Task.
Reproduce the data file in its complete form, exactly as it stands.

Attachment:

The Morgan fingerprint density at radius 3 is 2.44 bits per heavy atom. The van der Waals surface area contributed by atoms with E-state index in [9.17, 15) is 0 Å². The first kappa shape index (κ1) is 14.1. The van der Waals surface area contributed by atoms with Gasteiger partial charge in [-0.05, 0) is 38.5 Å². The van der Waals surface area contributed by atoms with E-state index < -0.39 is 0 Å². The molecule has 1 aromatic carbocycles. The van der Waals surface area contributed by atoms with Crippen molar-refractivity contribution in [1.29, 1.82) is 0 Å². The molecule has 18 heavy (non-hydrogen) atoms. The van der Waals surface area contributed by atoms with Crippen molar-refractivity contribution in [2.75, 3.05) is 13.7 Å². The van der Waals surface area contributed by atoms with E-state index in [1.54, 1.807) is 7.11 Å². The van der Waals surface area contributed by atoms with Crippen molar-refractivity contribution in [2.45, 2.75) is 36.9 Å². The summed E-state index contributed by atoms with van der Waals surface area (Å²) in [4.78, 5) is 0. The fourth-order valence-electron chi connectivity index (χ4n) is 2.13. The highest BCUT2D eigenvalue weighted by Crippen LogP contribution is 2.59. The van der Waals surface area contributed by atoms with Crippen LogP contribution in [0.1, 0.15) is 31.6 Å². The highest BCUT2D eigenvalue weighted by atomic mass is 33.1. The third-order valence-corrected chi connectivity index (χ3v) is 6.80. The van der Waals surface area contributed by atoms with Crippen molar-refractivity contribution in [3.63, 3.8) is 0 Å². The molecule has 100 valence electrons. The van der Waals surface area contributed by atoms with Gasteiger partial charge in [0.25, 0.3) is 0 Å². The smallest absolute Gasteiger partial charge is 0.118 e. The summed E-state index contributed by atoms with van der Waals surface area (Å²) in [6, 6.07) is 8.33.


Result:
The Morgan fingerprint density at radius 3 is 2.44 bits per heavy atom. The van der Waals surface area contributed by atoms with E-state index in [9.17, 15) is 0 Å². The first kappa shape index (κ1) is 14.1. The van der Waals surface area contributed by atoms with Gasteiger partial charge in [-0.05, 0) is 38.5 Å². The van der Waals surface area contributed by atoms with E-state index < -0.39 is 0 Å². The molecule has 1 aromatic carbocycles. The van der Waals surface area contributed by atoms with Crippen molar-refractivity contribution in [1.29, 1.82) is 0 Å². The molecule has 18 heavy (non-hydrogen) atoms. The van der Waals surface area contributed by atoms with Crippen molar-refractivity contribution in [2.75, 3.05) is 13.7 Å². The van der Waals surface area contributed by atoms with E-state index in [1.54, 1.807) is 7.11 Å². The van der Waals surface area contributed by atoms with Crippen molar-refractivity contribution in [2.45, 2.75) is 36.9 Å². The summed E-state index contributed by atoms with van der Waals surface area (Å²) in [4.78, 5) is 0. The fourth-order valence-electron chi connectivity index (χ4n) is 2.13. The highest BCUT2D eigenvalue weighted by Crippen LogP contribution is 2.59. The van der Waals surface area contributed by atoms with Crippen LogP contribution in [0.1, 0.15) is 31.6 Å². The highest BCUT2D eigenvalue weighted by atomic mass is 33.1. The third-order valence-corrected chi connectivity index (χ3v) is 6.80. The van der Waals surface area contributed by atoms with Crippen molar-refractivity contribution in [3.63, 3.8) is 0 Å². The molecule has 100 valence electrons. The van der Waals surface area contributed by atoms with Gasteiger partial charge in [0.25, 0.3) is 0 Å². The smallest absolute Gasteiger partial charge is 0.118 e. The summed E-state index contributed by atoms with van der Waals surface area (Å²) in [6, 6.07) is 8.33.